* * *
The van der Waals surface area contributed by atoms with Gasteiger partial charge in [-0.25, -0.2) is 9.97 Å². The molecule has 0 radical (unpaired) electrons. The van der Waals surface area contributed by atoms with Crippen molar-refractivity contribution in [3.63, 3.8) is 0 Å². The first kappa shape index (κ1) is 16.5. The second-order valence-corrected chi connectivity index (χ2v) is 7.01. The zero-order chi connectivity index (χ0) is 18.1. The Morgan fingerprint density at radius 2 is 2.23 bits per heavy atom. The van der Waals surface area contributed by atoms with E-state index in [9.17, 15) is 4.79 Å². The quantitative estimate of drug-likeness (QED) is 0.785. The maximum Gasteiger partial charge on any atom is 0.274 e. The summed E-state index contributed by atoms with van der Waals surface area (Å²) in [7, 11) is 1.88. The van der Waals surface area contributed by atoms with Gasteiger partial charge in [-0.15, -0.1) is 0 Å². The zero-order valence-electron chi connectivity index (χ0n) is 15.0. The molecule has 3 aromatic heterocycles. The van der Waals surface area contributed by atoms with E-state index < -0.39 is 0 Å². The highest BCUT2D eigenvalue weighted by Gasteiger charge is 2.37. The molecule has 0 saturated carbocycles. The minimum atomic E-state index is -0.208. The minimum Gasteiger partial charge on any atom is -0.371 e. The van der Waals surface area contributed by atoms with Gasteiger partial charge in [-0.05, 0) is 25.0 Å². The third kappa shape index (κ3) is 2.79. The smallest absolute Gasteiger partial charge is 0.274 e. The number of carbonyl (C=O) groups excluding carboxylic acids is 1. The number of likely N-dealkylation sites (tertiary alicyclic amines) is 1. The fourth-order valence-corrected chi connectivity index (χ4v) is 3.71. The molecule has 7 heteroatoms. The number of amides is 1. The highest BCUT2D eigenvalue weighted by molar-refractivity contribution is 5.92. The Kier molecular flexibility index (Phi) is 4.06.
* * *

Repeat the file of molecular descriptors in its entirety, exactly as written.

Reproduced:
The van der Waals surface area contributed by atoms with Gasteiger partial charge in [-0.25, -0.2) is 9.97 Å². The molecule has 0 radical (unpaired) electrons. The van der Waals surface area contributed by atoms with Crippen molar-refractivity contribution in [3.63, 3.8) is 0 Å². The first kappa shape index (κ1) is 16.5. The second-order valence-corrected chi connectivity index (χ2v) is 7.01. The zero-order chi connectivity index (χ0) is 18.1. The Morgan fingerprint density at radius 2 is 2.23 bits per heavy atom. The van der Waals surface area contributed by atoms with E-state index in [9.17, 15) is 4.79 Å². The quantitative estimate of drug-likeness (QED) is 0.785. The maximum Gasteiger partial charge on any atom is 0.274 e. The summed E-state index contributed by atoms with van der Waals surface area (Å²) in [7, 11) is 1.88. The van der Waals surface area contributed by atoms with Gasteiger partial charge in [-0.15, -0.1) is 0 Å². The zero-order valence-electron chi connectivity index (χ0n) is 15.0. The molecule has 3 aromatic heterocycles. The van der Waals surface area contributed by atoms with E-state index < -0.39 is 0 Å². The highest BCUT2D eigenvalue weighted by Gasteiger charge is 2.37. The molecule has 0 saturated carbocycles. The minimum atomic E-state index is -0.208. The minimum Gasteiger partial charge on any atom is -0.371 e. The van der Waals surface area contributed by atoms with Gasteiger partial charge in [-0.05, 0) is 25.0 Å². The third kappa shape index (κ3) is 2.79. The smallest absolute Gasteiger partial charge is 0.274 e. The number of carbonyl (C=O) groups excluding carboxylic acids is 1. The number of likely N-dealkylation sites (tertiary alicyclic amines) is 1. The fourth-order valence-corrected chi connectivity index (χ4v) is 3.71. The molecule has 7 heteroatoms. The number of amides is 1. The highest BCUT2D eigenvalue weighted by molar-refractivity contribution is 5.92. The Kier molecular flexibility index (Phi) is 4.06.